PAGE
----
The problem here is that you need some good user analysis and I'm guessing you've only done functional analysis.
Because your problem is so abstract, it's hard to give one good example of what you need to do. I'd go to usability.gov and check out the usability methods link, especially card sorting and contextual interviews.
Basically you want to do two things:
1- Discover where your users think how information is grouped on the page: This will help flesh out your functional requirements too. Once you've got information all grouped up, you've basically got your navigation metaphor set up. Also, you can continually do card sorting exercises right down to page and function levels - e.g. you do one card sorting session to understand user needs, then you take one group of cards and ask users to break that down into ranks of importance. Doing so will help you understand what needs to be in dominate areas of the screen and what can be hidden.
2- Understand what tools they already use: what they do and don't like about them. You need to get a list of tools/applications that they use externally and internally. Internally is probably the most important because there is a fair chance that most people in your business will share an experience of using it. External tools however might help give you context into how your users think.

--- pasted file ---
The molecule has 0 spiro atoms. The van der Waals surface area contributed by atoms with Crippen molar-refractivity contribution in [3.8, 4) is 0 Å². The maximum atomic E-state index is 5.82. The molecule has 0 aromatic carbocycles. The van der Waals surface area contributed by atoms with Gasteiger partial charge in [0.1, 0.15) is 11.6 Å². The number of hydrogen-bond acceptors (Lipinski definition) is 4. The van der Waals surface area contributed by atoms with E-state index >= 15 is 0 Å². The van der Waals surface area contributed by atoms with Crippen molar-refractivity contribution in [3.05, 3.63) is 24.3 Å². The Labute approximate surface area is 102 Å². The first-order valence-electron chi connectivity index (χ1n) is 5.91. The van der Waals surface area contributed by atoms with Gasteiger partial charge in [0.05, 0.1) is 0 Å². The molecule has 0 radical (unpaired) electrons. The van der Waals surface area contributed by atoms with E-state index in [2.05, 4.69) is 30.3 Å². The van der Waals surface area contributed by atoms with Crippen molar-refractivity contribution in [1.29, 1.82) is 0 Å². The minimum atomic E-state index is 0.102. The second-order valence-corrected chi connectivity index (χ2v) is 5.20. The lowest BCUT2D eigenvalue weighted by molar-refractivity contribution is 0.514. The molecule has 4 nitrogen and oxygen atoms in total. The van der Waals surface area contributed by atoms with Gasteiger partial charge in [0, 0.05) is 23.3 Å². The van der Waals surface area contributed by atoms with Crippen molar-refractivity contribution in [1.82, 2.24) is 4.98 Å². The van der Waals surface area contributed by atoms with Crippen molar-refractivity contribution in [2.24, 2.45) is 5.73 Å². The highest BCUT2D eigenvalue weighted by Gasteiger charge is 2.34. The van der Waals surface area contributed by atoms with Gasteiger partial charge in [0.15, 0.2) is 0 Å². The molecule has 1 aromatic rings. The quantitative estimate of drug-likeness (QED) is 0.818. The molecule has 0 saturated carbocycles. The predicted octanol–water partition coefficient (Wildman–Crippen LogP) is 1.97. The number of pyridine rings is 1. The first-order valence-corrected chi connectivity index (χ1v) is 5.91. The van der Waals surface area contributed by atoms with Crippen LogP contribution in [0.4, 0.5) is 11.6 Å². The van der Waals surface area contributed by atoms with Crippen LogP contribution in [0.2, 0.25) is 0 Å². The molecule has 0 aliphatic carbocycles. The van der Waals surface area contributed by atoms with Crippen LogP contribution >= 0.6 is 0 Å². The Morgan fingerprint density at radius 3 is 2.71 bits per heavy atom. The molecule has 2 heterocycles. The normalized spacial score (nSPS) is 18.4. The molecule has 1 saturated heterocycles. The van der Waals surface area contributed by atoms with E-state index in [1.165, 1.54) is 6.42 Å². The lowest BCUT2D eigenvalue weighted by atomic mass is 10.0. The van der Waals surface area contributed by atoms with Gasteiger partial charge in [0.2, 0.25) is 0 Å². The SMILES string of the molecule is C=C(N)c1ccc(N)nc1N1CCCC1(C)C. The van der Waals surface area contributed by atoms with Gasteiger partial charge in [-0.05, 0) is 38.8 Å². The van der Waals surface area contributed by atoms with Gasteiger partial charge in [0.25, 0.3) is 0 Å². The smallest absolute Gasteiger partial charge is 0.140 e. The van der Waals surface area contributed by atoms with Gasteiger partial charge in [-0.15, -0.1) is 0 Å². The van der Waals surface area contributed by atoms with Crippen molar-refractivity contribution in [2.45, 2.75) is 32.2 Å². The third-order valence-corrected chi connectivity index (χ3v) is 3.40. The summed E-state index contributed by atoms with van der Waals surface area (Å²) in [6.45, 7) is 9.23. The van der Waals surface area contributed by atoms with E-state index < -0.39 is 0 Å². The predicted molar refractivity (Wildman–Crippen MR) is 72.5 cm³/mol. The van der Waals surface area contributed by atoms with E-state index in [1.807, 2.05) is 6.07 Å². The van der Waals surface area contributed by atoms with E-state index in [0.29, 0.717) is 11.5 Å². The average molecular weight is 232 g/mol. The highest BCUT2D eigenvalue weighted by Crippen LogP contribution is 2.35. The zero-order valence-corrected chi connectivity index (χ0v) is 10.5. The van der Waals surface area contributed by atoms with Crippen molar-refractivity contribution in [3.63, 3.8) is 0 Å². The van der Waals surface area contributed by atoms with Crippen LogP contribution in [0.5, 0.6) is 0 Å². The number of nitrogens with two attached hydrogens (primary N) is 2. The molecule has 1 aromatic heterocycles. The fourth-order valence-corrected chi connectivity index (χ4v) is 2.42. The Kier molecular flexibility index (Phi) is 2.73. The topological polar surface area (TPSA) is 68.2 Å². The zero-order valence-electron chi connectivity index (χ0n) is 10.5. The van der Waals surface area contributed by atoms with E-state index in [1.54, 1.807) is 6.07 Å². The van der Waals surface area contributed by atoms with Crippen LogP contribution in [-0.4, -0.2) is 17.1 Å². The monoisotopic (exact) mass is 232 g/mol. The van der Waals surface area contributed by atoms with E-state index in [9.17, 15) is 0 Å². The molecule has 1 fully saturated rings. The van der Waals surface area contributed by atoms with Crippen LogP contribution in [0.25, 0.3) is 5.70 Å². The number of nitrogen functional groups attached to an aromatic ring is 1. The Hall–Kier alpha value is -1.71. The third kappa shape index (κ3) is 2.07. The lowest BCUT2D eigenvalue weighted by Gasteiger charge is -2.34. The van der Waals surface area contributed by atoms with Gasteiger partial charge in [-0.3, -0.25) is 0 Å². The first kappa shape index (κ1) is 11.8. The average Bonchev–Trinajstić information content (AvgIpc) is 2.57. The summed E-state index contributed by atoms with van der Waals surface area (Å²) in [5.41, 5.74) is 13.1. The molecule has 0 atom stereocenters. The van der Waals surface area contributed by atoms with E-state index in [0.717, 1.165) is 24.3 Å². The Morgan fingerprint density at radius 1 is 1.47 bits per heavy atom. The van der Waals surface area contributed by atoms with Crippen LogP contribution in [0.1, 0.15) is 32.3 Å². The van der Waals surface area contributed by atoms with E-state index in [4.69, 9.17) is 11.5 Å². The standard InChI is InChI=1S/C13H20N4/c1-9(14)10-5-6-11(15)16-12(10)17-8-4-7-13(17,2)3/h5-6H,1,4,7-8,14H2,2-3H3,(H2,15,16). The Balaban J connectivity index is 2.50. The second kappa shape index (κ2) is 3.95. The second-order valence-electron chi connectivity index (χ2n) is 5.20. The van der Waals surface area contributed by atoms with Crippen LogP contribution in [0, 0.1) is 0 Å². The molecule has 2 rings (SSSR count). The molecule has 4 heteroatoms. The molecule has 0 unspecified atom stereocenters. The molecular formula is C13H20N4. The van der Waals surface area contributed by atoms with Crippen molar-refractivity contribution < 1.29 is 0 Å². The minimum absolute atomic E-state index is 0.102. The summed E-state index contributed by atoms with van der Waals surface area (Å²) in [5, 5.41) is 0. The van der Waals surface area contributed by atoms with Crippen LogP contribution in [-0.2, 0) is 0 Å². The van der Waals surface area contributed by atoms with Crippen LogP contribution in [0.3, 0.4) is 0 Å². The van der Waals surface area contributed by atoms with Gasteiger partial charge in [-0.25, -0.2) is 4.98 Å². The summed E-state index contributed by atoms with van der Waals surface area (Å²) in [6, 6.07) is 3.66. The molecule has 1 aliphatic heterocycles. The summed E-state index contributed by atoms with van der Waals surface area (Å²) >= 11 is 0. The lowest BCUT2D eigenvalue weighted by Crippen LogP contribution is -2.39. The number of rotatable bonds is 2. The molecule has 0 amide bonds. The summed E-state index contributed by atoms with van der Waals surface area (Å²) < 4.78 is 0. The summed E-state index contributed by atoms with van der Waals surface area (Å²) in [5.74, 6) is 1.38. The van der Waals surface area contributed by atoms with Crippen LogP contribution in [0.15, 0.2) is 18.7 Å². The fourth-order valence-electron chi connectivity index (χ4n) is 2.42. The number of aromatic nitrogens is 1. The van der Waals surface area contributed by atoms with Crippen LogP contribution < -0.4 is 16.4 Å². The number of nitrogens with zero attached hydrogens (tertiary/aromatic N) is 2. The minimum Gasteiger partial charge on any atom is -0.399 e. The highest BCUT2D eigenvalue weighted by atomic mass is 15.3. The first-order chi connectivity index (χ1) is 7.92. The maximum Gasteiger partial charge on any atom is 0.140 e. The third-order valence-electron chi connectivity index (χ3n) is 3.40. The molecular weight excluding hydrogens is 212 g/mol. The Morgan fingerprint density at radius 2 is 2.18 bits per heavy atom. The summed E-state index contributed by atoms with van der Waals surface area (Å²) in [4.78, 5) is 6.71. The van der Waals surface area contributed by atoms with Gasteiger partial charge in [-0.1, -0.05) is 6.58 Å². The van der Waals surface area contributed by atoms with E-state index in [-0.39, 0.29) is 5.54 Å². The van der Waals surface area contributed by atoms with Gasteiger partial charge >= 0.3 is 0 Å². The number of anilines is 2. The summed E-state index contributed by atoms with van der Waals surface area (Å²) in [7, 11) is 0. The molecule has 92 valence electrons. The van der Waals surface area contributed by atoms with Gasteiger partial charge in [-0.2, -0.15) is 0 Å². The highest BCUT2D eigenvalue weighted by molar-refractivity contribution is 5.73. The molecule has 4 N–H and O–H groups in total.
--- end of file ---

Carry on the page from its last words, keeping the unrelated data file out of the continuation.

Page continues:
Also, don't be afraid to get pencil and paper and sketch up ideas with users. People generally understand that sketches are a quick and useful way to help with early design work and you can get an immense amount of information out of them with just simple sketches. Yes, even do this if you suck at sketching - chances are it won't matter. In fact, crappy sketches could even work in your favour because then nobody is going to argue if buttons should be blue, red or whatever.